widespread Kinangop tuff ash flows, Limuru flood trachytes, basalts and flood trachytes

of the rift floor, Quaternary salic caldera volcanoes.

The geology of the area is comprised of volcanic layers of basalts, trachytes, phonolites and tuffs all overlain by thick layers of clay soil. Basalts and trachytes form good aquifers whereas tuffs are aquifers only when fractured. Faults delineated from a study

of aerial photographs trend in a North-South direction in conformity with the structural

pattern of the eastern branch of the Great Rift Valley.

1

1.4.2 Soils

The main soil types are black cotton soils and the red soils. The soil drainage characteristics have been classified in accordance with the TRRL classification reproduced in table 1.4 below. These can be classified under ‘well drained’

Table 1.4: Soil Permeability Classification

Soil Class

Description

Impeded drainage

Very low permeability Clay soils with high swelling potential Shallow soils over largely impermeable layer , very high water table

Slightly impeded Drainage

Low permeability Drainage slightly impeded when soil fully wetted

Well Drained

Very permeable Soil with very high infiltration rates such as sands, gravels and aggregated clays

Source: TRRL Laboratory Report 706, Transport and Road Research Laboratory, Department of Environment UK, 1976

1.5 Climate

The area has a moderate climate resulting from its high altitude, temperature ranges from 260C to 100C (lowest).

The area experiences a bi-modal rainfall pattern with the long rains falling between March and May with a mean rainfall of 1300mm while the short rains fall between October and December with a mean rainfall of 1000mm.The mean annual rainfall is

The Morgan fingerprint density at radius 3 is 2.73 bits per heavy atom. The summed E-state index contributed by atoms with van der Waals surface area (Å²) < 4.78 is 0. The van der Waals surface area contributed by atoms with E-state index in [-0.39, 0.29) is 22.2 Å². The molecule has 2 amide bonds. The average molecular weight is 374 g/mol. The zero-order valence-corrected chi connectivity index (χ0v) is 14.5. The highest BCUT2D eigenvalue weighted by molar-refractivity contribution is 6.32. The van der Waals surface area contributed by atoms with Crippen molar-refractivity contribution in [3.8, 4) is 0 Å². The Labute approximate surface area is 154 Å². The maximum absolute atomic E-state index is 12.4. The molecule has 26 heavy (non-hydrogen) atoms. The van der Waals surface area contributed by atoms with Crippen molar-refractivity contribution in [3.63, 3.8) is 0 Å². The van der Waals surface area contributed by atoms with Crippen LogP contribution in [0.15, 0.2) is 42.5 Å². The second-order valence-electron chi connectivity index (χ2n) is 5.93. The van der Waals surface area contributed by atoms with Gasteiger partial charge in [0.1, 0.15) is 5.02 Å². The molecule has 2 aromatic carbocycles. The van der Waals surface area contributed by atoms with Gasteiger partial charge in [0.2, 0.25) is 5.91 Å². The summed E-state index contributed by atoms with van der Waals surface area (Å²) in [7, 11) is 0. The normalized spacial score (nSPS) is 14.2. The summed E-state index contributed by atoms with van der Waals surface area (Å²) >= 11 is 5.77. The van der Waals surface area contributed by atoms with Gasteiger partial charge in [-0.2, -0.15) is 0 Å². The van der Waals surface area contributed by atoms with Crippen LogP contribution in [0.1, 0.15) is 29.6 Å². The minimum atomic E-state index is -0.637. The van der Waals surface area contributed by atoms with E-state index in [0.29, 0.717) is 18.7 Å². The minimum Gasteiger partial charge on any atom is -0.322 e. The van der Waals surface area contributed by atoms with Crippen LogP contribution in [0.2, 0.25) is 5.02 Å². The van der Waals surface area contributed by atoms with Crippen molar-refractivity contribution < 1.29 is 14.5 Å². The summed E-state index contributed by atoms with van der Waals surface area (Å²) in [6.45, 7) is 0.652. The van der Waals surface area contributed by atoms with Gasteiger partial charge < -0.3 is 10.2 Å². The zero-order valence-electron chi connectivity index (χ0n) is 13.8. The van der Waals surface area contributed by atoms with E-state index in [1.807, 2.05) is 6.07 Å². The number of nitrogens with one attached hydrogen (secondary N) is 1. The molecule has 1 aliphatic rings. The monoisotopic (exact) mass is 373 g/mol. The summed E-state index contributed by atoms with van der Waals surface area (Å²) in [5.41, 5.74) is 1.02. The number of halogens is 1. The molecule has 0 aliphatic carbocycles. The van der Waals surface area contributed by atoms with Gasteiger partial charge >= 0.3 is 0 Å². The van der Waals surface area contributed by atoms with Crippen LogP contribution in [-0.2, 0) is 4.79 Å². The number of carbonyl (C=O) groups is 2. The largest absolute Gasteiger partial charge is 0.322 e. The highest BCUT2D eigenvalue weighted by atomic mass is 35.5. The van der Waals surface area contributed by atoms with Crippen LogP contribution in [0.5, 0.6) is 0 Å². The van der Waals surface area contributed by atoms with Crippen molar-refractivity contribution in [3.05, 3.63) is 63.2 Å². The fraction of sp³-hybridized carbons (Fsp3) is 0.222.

1150mm

1.6 Vegetation

The area is characterized by natural vegetation ranging from moist and dry forest. All types of indigenous trees exist especially near KARI Headquarters and Nairobi School. Some areas around Muguga and Limuru are fully cultivated and the original vegetation has been removed.

1.7 Pavement and Existing Road

The road is a four lanes dual carriageway separated by the median in which the concrete barriers separate both ways from Limuru to Westlands.

There have been major damages of the carriageway with more rutting on the outer climbing lane. Also major patching works have been done in these sections. The rutting, raveling, block cracking, edge breaking, depression and potholes are visible on the entire section, where heavy traffic tend to avoid the outer lane meant to be the slow lane and they are using the inner lane that apparently seem to be less damaged than the outer lane.

2

On some sections there has been an overlay with a layer of asphalt concrete that has covered the apparent damages of the surface.

3

2.0

SOILS AND MATERIALS SITE INVESTIGATIONS

2.1 General

The purpose of soils and materials investigations was to determine the nature and condition of the alignments soils along the project road and to identify sources within reasonably short haulage distance along the project road where suitable natural construction materials could be acquired for the project. The suitability of the identified materials was to be ascertained by subjecting the materials to the relevant required tests.